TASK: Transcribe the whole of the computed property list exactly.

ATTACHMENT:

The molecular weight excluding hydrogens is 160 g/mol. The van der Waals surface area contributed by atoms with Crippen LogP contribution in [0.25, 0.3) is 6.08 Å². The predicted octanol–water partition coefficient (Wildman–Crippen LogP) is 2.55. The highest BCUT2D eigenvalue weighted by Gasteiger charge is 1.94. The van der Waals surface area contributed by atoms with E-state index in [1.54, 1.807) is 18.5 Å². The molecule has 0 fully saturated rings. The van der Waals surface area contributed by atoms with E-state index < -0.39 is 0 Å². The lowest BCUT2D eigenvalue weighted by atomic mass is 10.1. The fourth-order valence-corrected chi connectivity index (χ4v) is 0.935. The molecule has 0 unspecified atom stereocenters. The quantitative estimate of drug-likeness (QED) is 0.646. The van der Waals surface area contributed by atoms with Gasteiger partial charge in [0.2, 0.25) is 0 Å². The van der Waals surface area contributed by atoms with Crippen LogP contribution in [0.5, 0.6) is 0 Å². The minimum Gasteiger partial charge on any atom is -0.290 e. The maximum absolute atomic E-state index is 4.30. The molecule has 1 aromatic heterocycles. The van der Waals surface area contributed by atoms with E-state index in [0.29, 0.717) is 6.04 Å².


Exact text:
The molecular weight excluding hydrogens is 160 g/mol. The van der Waals surface area contributed by atoms with Crippen LogP contribution in [0.25, 0.3) is 6.08 Å². The predicted octanol–water partition coefficient (Wildman–Crippen LogP) is 2.55. The highest BCUT2D eigenvalue weighted by Gasteiger charge is 1.94. The van der Waals surface area contributed by atoms with E-state index in [1.54, 1.807) is 18.5 Å². The molecule has 0 fully saturated rings. The van der Waals surface area contributed by atoms with E-state index < -0.39 is 0 Å². The lowest BCUT2D eigenvalue weighted by atomic mass is 10.1. The fourth-order valence-corrected chi connectivity index (χ4v) is 0.935. The molecule has 0 unspecified atom stereocenters. The quantitative estimate of drug-likeness (QED) is 0.646. The van der Waals surface area contributed by atoms with Gasteiger partial charge in [0.2, 0.25) is 0 Å². The van der Waals surface area contributed by atoms with Crippen LogP contribution in [0.5, 0.6) is 0 Å². The minimum Gasteiger partial charge on any atom is -0.290 e. The maximum absolute atomic E-state index is 4.30. The molecule has 1 aromatic heterocycles. The van der Waals surface area contributed by atoms with E-state index in [0.29, 0.717) is 6.04 Å².